Saturday, March 04, 2006

An Open Letter to Canon



This is an almost-ready draft of the letter I'll be sending to Canon on Monday. Wish me luck.


Canon U.S.A., Inc.

One Canon Plaza

Lake Success, NY 11042

Dear Sir or Madam:

I'm looking for Canon's help. You see, a week or so ago, I had a conversation with a woman who introduced herself as the chief financial officer of a company working with IMAX film. Her company opens and operates IMAX theaters in a variety of locations and has also participated in film production. It was the production part of her work that most interested me, as I am a student currently working toward acceptance into a visual anthropology graduate program within the next couple of years. I have high hopes for a meaningful career in documentary filmmaking.

The conversation moved to how I had discovered my interest and talent in the field, and how I was getting ready to apply to such competitive schools. I told her that I’d done some independent documentary work on any equipment I could borrow and that that work had helped me find a job filming and interviewing for Brigham Young University, where I’m a senior. I also told her I’m trying to best prepare for graduate work by participating in an anthropology field study in northern India, where the Dalai Lama and the exiled Tibetan government are stationed. Moreover, I told her my real objective went beyond just written research: the project merited a film.

Probably thanks to her CFO position, without missing a beat she asked, “Who’s paying for that?” And I had to admit that, at least in part, I didn’t know. On top of taking a full-time course load, I’d been working three jobs – two on campus and one off – to be able to afford airfare and tuition, and at least those two expenses would be taken care of. Living expenses were still up in the air but wouldn’t present too big of a problem. The film equipment, of course, was another matter. Despite my very best efforts, raising the funds for tape, sound equipment, and above all a camera capable of producing satisfactory footage has simply proven impossible.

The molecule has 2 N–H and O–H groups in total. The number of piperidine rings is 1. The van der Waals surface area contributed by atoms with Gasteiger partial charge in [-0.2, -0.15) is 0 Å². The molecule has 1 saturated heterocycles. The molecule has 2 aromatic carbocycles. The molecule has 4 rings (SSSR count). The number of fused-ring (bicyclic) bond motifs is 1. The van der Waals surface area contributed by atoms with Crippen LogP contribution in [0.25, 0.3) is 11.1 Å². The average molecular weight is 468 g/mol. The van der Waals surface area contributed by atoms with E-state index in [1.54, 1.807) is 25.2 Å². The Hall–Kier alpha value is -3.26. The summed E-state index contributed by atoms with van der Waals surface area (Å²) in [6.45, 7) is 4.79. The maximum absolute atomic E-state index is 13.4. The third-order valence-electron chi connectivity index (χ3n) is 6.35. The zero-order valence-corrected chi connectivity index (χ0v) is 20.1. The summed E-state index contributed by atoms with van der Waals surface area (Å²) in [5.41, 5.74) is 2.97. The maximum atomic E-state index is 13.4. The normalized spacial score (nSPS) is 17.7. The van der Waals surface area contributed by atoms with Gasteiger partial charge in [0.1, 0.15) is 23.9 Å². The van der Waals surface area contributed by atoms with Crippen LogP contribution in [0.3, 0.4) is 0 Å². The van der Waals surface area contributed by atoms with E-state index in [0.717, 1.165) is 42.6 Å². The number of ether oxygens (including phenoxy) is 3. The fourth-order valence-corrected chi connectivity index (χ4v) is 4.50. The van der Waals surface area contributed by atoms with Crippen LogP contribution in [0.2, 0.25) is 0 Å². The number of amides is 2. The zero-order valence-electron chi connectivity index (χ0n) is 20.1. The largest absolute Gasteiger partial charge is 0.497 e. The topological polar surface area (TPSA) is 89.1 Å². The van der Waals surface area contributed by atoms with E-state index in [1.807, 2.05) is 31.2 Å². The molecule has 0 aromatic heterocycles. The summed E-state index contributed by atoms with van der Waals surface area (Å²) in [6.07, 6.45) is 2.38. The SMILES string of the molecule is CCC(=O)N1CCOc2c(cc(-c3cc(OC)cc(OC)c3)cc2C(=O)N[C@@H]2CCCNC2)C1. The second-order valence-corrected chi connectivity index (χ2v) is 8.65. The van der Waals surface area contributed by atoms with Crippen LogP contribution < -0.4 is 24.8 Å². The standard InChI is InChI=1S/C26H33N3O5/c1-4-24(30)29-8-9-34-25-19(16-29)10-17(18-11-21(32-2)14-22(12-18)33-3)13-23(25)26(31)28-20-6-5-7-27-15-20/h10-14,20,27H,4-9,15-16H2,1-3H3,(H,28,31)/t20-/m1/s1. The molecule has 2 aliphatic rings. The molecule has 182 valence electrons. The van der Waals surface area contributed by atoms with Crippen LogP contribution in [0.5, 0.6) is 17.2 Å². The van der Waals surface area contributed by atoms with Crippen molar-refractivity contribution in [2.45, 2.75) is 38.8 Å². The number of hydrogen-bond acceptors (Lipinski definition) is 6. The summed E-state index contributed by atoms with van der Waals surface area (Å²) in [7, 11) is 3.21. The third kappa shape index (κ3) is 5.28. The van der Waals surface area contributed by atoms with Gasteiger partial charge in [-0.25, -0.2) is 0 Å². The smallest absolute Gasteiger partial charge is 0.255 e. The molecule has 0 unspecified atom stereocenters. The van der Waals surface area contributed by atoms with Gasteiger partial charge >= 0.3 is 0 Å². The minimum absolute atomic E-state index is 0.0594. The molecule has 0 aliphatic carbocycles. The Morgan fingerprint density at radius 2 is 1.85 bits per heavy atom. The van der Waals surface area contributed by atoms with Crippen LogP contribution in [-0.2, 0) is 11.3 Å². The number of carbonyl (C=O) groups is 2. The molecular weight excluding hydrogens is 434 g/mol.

Her response was, “You should write to Sony!” And after hearing stories of how she’d sought corporate assistance in her professional life and even before, I had to admit contacting a corporation was an excellent idea. But not Sony! My current off-campus job uses Sony’s HVR-Z1U cameras, and while HD was beautiful and all, and as much as I do want to shoot in 16:9 like HD allows, I just hadn’t gotten the same feel from Sony as I had from your XL1 while working for BYU in the past. I resolved to contact you instead.

So even if this is idealistic, I’m asking for Canon’s help. If there’s a digital video camera that your company can spare to jump-start one student’s career, will you consider sending it for this project? My dream is to shoot on an XL2, but of course I’ll appreciate anything you’re able to donate, new or used. I’m afraid I can’t do much, but I would absolutely love to credit you at Canon for your generosity in the film. Thank you so much for your time and consideration.

Sincerely,

Nephi (full name withheld)

A Canon Digital Fan

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